A little hyperventilating was in order. And some wine.

I decided on the whole black is slimming thing knowing I'd be surrounded by models, then slapped myself upside the head because who the hell wears all black to the launch of a book called "Liz: A life of colour"? The woman is known for her colourful creations and I'm sure doing my Morticia Addams impersonation would have been met with pitiful stares from the fashion-elite in the room.

I ended up wearing a purple dress and my sister-in-law's rockin' blingy purple heels. And gigantic Bridget Jones iron underwear too, but that goes without saying.

I had no idea what to expect. I've never been to anything fashion related before as I'm more likely to be found going through the bargain rack at Tarrrrzjay. I imagined the canapes going uneaten, the champagne flowing and a whole stack of models that upon turning sideways would fall through a crack in the floor. But I couldn't have been more wrong. Except for the champers bit, thankfully.

Nevertheless, I didn't let Georgia leave my side. Doesn't she look so happy about that?

I still felt terribly out of place though... until Liz started talking and I realized she was an amazing, talented, funny and down to earth Perth chick with a passion for the environment and Indigenous culture.

The woman is awesome. She's won so many awards, including Australia's top designer, has had international success, has an Order of Australia, has run for parliament, raised three gorgeous kids and advocates for REAL sizes.
“The ‘average’ woman may spend her earlier years as a proportional size 10 or 12, but may well put on weight at the hips and waist but not at the shoulders as she matures. Too often the jacket fits, but not the skirt or pants

Despite what most designers appear to do, once you hit size 14 you simply cannot just add a few more centimetres here and there and expect the look to work. It won’t. There are an awful lot of women who have been short changed in the design department.”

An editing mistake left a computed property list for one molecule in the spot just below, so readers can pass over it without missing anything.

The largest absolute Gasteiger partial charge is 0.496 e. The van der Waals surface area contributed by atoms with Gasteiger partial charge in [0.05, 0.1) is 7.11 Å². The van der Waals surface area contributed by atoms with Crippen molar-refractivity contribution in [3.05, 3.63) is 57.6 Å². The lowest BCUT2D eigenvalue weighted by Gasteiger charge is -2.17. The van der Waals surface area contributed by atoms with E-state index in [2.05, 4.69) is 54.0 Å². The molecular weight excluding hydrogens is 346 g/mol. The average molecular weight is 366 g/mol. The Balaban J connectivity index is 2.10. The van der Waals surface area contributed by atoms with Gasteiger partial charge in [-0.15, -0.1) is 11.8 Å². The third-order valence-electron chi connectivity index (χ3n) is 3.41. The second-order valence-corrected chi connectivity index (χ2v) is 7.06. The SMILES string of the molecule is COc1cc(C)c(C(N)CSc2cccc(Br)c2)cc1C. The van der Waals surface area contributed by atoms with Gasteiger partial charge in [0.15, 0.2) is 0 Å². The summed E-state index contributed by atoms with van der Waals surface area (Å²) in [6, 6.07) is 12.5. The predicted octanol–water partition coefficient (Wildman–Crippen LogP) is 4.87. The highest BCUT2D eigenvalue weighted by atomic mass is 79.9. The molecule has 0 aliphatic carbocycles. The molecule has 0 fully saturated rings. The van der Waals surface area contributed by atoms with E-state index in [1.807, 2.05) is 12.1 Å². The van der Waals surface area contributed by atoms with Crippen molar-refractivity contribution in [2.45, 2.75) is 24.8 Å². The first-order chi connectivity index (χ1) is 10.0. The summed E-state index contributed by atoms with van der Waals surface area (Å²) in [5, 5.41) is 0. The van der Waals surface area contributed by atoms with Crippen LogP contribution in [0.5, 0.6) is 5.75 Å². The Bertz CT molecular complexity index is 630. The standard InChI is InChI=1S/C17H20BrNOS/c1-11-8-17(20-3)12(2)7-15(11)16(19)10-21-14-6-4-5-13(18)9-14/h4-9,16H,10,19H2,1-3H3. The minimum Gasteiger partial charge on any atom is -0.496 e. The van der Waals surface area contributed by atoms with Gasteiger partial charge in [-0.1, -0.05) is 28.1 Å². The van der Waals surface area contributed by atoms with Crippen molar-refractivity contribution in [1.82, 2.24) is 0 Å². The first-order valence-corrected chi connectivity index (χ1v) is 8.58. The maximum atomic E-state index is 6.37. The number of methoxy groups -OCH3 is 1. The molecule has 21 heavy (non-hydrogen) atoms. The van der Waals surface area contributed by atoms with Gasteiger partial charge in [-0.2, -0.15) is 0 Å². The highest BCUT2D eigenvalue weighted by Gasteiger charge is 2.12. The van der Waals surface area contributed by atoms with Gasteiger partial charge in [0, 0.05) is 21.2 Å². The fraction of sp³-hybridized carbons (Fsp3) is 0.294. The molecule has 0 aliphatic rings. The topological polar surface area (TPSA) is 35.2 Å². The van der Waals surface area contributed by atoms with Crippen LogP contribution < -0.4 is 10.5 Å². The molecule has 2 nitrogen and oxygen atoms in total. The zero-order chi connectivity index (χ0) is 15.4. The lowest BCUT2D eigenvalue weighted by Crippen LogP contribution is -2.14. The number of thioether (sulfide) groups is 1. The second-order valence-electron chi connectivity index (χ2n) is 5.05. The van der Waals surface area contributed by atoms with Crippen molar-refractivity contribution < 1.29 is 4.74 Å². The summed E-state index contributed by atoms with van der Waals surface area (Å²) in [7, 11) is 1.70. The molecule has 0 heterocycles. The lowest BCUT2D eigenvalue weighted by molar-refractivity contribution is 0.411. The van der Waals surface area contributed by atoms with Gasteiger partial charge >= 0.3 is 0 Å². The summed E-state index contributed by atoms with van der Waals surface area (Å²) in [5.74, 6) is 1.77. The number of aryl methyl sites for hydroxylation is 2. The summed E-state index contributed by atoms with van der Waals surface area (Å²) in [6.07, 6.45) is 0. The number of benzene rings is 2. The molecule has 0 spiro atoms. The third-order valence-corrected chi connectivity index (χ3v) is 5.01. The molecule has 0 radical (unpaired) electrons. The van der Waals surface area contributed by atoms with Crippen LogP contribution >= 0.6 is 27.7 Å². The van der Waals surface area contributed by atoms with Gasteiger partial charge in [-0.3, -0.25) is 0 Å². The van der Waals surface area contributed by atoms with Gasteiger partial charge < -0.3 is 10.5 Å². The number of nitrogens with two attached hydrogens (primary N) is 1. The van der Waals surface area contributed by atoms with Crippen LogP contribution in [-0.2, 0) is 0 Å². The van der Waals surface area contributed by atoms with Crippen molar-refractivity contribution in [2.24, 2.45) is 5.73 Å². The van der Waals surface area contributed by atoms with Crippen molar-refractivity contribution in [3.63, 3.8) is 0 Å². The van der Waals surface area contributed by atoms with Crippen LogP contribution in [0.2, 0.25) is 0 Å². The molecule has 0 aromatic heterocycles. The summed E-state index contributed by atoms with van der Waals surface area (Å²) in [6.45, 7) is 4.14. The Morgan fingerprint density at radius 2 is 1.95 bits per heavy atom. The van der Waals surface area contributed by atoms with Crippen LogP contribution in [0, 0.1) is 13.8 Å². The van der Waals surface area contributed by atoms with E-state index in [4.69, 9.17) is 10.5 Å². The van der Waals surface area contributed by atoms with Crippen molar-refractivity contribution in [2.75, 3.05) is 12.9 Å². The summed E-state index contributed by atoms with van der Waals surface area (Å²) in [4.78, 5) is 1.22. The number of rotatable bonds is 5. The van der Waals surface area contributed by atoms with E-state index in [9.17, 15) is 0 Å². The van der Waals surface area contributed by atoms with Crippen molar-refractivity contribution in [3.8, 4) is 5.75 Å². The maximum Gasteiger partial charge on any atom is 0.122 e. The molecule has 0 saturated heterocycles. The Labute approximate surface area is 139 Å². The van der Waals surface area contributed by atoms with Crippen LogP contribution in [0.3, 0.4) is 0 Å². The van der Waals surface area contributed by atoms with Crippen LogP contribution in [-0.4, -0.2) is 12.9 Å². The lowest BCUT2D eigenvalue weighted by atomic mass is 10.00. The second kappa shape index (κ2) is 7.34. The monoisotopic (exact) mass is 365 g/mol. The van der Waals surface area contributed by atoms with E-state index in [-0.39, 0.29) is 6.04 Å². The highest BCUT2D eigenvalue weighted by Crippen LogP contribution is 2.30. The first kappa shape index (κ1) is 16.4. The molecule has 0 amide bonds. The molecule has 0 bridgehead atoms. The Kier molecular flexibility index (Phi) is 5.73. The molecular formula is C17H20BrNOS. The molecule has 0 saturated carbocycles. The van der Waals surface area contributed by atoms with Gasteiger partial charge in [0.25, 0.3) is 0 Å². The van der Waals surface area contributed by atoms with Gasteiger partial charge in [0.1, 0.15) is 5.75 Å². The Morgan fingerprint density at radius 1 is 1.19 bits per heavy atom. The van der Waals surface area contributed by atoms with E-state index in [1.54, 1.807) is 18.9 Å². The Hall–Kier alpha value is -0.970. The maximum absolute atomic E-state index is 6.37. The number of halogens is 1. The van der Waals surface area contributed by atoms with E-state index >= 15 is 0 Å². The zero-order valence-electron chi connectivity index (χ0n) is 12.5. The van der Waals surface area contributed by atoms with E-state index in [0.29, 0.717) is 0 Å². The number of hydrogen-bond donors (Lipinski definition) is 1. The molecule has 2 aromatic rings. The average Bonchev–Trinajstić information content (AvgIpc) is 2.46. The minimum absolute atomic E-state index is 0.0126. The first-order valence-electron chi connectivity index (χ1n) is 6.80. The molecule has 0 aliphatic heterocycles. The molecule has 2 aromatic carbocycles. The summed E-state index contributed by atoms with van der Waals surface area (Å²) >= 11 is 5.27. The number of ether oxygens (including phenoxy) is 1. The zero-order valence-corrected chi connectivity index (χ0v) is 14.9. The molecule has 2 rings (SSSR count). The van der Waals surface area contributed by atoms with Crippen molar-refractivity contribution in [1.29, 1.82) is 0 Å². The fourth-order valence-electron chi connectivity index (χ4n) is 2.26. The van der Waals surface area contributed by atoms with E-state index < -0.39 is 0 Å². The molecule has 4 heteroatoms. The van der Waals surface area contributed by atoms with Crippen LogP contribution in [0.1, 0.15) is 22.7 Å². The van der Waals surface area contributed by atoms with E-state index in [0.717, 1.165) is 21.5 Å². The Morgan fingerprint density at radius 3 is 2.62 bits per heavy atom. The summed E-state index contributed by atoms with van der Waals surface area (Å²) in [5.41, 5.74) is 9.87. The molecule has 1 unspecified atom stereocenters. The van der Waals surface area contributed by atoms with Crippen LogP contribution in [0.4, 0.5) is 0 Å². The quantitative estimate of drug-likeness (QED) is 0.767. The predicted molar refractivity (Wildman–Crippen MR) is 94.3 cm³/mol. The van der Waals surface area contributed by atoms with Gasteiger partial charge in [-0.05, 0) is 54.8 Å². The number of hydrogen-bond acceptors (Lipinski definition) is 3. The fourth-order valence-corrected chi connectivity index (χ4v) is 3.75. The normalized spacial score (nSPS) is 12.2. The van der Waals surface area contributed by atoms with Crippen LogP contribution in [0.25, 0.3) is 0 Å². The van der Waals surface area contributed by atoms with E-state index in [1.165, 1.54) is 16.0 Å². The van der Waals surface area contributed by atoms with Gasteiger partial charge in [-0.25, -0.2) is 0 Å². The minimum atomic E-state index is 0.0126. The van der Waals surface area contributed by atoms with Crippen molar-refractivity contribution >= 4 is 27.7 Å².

A selection of her designs from the last three decades were on show, including the Australian flag cape worn by Miss Australia at the Miss World parade in 1979. I had to use every ounce of willpower not to tackle the model to the ground and steal it off her. And OMG the colour!

I made Georgia introduce me afterwards by refusing to stop poking her in the ribs until she submitted. It may have been my liquid bravery, but when she seemed pleased that we were blogging it I said:

"You know what would make it a better blog post, Liz?" (could I be any ruder?)

"A photo?"


So we cuddled together and took a couple of selfies and I went all fan-girl knowing I'd just snuggled an Australian icon.

And then her lovely marketing manager sent me a signed copy of her book to giveaway! 

If you'd like to win it, all you have to do is ENTER HERE through the Facebook app. You can enter daily if you're keen!

You can buy "Liz: A life of colour" here for $55.00

What do you think of Liz's re-proportioned and realistic sizing of designer fashion? Do you think more designers should follow suit?

Monday, September 24, 2012

Help! I don't want to lose my Feedburner subscribers!

Can you hear that? It's the collective sound of bloggers all around the world pulling their hair out trying to figure out what the hell is going on with Feedburner.

If you've logged in to yours in the last few days you'll see your subscribers are at 0. Or BIG FAT ZERO NO FRIENDS as I've dubbed it.

I have no idea what is happening because for every article I read about it there is another one with opposite information. It's doing my head in. Is it going to be shut down completely? Will it just not be updated? Is it just the API being discontinued? What does API even meeeeaaaaaaan?

Mostly what I can hear are the mournful screams "WHERE HAVE ALL MY SUBSCRIBERS GONE?"